It is estimated that more than 2.5 million terabytes of data are created each day, and that mind-boggling number continues to rapidly expand. But all the data in the world doesn’t do a bit of good if humans aren’t able to effectively analyze it.
That’s where Demi Ajayi comes in.
Ajayi, who earned a bachelor’s degree in mechanical engineering at the Harvard John A. Paulson School of Engineering and Applied Sciences, is product manager of IBM Watson Natural Language Understanding (NLU), an analytics service that can extract metadata from massive troves of text, including keywords, categories, and sentiment.
The Watson NLU application programming interface (API) could be used to help firms more effectively automate certain business processes or gain greater insights about specific trends, she explained.
As product manager, Ajayi studies opportunities in the market, evaluates customer needs, and ensures the team is continuing to enhance offerings and increase user engagement, all while keeping an eye on emerging tech that could be incorporated into existing products.
“I enjoy talking to customers, really digging in and understanding what their problems are and how our technology can help solve them,” she said. “It is kind of like research in a way; you have a hypothesis of what you think people want, but you have to validate that hypothesis. You have to use a research mindset to not be biased and get to the root cause of what customers are looking for.”
Ajayi’s first experience with research came during her time as a mechanical engineering concentrator at SEAS.
As a sophomore, she joined the Neuromotor Control Lab of Maurice Smith, Thomas D. Cabot Associate Professor of Biomedical Engineering. Ajayi quickly became fascinated by the way biology and engineering combined to shed light on how the brain controls neuromotor function.
Two years later, as a senior working on research in the Microrobotics Lab of Rob Wood, Charles River Professor of Engineering and Applied Sciences, she was captivated by the seemingly impossible challenges of developing the diminutive Robobee.
“I saw firsthand how perseverance and dedication to science and research has the power to do things that are really transformative,” she said.
After graduation, Ajayi joined Boeing as a structural analyst and design engineer.
Outside her day-to-day work, she joined coworkers on “Project Sun Fly,” an after-hours initiative that sought to build a small, solar-powered airplane. She became interested in the cool projects her colleagues from R&D were working on, and noticed they all had something in common—Ph.D.s.
So Ajayi enrolled at Columbia University to earn a doctoral degree in mechanical engineering.
“My initial interest was solar energy,” she said. “I was looking to develop better solar energy solutions for countries like Nigeria, which is where my family is from, as an alternative to regular power generation.”
Over time, her research focus shifted, first to nanomaterials and then to optical spectroscopy.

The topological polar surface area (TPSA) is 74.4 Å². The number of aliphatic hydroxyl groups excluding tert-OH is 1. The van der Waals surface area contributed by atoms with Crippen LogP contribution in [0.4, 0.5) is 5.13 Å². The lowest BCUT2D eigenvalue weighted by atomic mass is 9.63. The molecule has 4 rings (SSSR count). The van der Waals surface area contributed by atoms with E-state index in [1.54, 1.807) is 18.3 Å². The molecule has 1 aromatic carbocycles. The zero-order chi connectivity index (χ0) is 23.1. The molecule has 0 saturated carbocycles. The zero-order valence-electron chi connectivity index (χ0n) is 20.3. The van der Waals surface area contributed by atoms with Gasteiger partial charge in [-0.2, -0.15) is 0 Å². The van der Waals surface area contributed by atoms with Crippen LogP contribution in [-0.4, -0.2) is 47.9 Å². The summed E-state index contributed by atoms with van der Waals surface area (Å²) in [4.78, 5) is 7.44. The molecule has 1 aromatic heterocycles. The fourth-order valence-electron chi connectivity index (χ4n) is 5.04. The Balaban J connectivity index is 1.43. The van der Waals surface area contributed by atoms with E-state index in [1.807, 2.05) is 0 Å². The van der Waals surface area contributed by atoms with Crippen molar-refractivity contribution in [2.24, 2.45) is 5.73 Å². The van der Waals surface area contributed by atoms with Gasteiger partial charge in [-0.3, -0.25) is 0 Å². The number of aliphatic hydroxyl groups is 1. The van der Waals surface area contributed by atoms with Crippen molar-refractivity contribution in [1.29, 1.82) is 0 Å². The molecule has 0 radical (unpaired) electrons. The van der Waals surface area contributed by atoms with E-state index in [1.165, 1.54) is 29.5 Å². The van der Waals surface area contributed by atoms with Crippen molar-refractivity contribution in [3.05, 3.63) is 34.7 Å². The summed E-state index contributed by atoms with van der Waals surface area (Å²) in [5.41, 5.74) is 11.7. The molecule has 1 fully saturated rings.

She stayed busy outside the lab, too. Ajayi and her friend, Nekpen Osuan, launched WomenWerk, a nonprofit organization that hosts programs to empower women of color in the workforce and in civic engagement.
“I thought it would be a good way to bring women together to talk about our experiences and find other women who may be inspirations to us. It is always good to have an example, to see someone who has trailblazed a path ahead of you, just to get inspiration and see what is possible,” she said. “It has been really inspiring to see the power of what women, and Black women specifically, are doing in the world.”
As she was cofounding WomenWerk and completing her Ph.D., Ajayi also started working at the Columbia University Tech Transfer Office. She had an interest in entrepreneurship and bridging the gaps between technology and real-life applications.
She evaluated invention submissions from professors and sought out companies that might be interested in licensing new technology. After earning her Ph.D., she continued at the tech transfer office, working closely with business development reps and venture capital firms, as well as evaluating technologies to see how they could be improved.
That work led her to a position at the startup ResoluteAI, which was working on an easily accessible platform to provide technology scouts with information on new technologies, potential applications, potential impacts, patent documents, and more.
“I have a passion for getting technology out into the world, or supporting people who are doing awesome things and helping them bridge that gap between their great idea and seeing it out in the world,” she said.
At ResoluteAI, she had some exposure to machine learning and found herself intrigued by the seemingly endless possibilities of the technology.
She decided to join IBM Watson to dive into more tactical work using cutting-edge machine learning capabilities in novel ways.
For instance, now that remote work has become increasingly common due to the COVID-19 pandemic, she helps clients use the technology to overcome unexpected challenges in streamlining processes and handling customer care requests in a virtual environment.
She’s looking forward to applying the problem-solving skills she developed as a mechanical engineer, the diligence she honed as a researcher, and the ingenuity she refined in entrepreneurship to solve new puzzles.
“My best advice is to be open to opportunities when they come your way. My path wasn’t linear, but I had certain interests, such as wanting to bring tech to people, and found different avenues for that,” she said. “It was a through-line as far as what was important for me to contribute to the world, and I used it to guide me. You can iterate, you can refine, you can try things out and find better paths, but be open and be flexible.”
Adam Zewe | 617-496-5878 | email@example.com